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<nettime> Google admits it was wrong protesting against the
Geert Lovink on Thu, 2 Jul 2015 16:56:16 +0200 (CEST)

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<nettime> Google admits it was wrong protesting against the

Google admits it was wrong on ???right to be forgotten???
Contribution by Joe McNamee, EDRi

In the widely publicised ???Google/Spain??? ruling of the European Court of
Justice (CJEU), it was decided that the results of Google searches
sometimes infringe the rights of individuals. In such circumstances,
individuals can complain ??? to Google in the first instance ??? and ask for
searches involving their name to be de-linked from the unfair results.

Google reacted furiously to the ruling, arguing that ???the balance that
was struck was wrong???. This was followed by the publication of
comparatively low (bearing in mind the huge amount of publicity) numbers
of complaints to Google to de-link content. On 29 June 2015, the total
number of requests received by Google was 276 580, which is
approximately three percent of the total number of copyright-related
removal requests that Google approves every week.

Subsequently, at a meeting of Liberal Member of European Parliament
(MEP) Sophie In't Veld's ???Privacy Platform???, Google's Privacy Counsel
Peter Fleischer got himself into a tangle where he simultaneously argued:
- that it is ???obvious??? that Google should act on some of the complaints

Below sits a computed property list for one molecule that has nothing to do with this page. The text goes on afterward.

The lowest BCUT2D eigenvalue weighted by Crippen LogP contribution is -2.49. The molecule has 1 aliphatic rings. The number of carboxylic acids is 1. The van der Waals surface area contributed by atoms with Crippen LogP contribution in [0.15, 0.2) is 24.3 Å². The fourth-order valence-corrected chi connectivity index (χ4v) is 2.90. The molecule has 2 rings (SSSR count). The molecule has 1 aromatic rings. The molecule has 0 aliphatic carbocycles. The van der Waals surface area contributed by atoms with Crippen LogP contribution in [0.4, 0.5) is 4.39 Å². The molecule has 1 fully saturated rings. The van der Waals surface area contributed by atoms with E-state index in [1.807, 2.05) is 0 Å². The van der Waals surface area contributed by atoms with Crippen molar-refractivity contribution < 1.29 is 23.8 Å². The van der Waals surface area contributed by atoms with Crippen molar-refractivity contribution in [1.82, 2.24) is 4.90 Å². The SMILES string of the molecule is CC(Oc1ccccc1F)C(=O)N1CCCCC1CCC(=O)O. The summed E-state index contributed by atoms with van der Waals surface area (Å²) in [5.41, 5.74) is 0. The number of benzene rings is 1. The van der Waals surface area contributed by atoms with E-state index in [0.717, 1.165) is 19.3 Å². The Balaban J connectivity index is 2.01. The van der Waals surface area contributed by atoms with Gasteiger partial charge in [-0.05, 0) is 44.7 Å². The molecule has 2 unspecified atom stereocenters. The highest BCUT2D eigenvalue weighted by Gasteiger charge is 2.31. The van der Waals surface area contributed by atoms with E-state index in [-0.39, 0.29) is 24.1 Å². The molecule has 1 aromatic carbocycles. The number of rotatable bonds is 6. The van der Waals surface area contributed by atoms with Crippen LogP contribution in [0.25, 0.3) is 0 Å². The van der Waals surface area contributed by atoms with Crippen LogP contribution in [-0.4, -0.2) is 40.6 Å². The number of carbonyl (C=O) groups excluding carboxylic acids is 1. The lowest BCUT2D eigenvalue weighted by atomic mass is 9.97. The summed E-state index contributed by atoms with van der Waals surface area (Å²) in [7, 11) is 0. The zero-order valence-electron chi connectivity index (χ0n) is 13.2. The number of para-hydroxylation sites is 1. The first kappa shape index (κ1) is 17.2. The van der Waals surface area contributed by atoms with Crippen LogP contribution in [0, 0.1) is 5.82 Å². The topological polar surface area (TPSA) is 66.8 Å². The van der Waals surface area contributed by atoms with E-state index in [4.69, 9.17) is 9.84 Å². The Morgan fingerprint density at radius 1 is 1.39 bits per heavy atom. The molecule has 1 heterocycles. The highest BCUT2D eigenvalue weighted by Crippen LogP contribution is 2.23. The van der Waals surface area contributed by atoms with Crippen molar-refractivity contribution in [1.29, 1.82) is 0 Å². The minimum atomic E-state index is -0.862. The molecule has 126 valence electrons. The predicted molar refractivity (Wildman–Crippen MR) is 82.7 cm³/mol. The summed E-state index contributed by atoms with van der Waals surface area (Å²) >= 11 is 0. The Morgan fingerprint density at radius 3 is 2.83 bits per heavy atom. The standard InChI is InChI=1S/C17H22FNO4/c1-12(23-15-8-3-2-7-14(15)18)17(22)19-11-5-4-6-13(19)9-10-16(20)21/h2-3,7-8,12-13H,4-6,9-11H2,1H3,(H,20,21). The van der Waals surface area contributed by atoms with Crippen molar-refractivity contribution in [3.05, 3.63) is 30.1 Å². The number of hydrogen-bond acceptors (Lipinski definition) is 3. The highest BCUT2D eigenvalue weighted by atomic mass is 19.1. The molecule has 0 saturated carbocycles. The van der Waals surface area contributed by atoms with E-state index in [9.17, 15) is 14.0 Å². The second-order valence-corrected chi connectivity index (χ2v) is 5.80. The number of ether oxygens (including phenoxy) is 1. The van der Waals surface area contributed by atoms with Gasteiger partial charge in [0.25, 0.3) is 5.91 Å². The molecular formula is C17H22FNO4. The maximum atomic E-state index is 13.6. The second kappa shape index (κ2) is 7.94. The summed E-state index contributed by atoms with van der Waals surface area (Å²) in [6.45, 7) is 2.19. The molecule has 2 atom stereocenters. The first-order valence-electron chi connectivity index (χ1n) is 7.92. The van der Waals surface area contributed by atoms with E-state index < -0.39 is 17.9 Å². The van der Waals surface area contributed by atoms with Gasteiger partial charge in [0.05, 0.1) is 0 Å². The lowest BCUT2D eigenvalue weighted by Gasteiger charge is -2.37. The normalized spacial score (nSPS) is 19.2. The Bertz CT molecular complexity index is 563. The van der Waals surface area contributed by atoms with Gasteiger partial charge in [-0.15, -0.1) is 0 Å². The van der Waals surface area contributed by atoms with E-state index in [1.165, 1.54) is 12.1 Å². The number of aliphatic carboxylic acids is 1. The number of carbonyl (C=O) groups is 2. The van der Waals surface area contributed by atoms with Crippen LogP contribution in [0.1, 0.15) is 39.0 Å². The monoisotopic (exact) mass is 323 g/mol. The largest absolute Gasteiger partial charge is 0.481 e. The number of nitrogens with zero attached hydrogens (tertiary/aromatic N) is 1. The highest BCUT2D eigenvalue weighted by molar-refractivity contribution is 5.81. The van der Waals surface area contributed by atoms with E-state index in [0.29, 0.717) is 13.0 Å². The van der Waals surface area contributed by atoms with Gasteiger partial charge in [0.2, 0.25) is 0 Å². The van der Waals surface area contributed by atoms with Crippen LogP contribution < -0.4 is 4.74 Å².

it receives, as it is clear that the rights of individuals are being
- that Google should de-link only relevant results in the national
search engines (such as google.nl or google.de for instance), but not on
Google.com and;
- by implication, therefore, that the ???obvious??? damage to the
individuals in question should be allowed to continue via searches
carried out via its gobal .com domain.

On June 19, however, Google changed its policy and now grants a specific
???right to be forgotten??? to victims of ???revenge porn??? - and it does this
on a global level. So, Google now agrees with basic principle that it
argued against so passionately. Yes, there are obvious cases of
individuals' rights being damaged by Google search results. Yes, Google
should react to complaints by those individuals and take measures to
mitigate this damage. Yes, Google should implement its measures on its
.com domain. The only question that Google hasn't answered is whether
and why it really believes that ???revenge porn??? is globally the only
example of where this is true.

Eric Schmidt: Europe struck wrong balance on right to be forgotten

Online searching and privacy in the EU (19.11.2014)

Google Public Policy Blog: ???Revenge porn??? and Search

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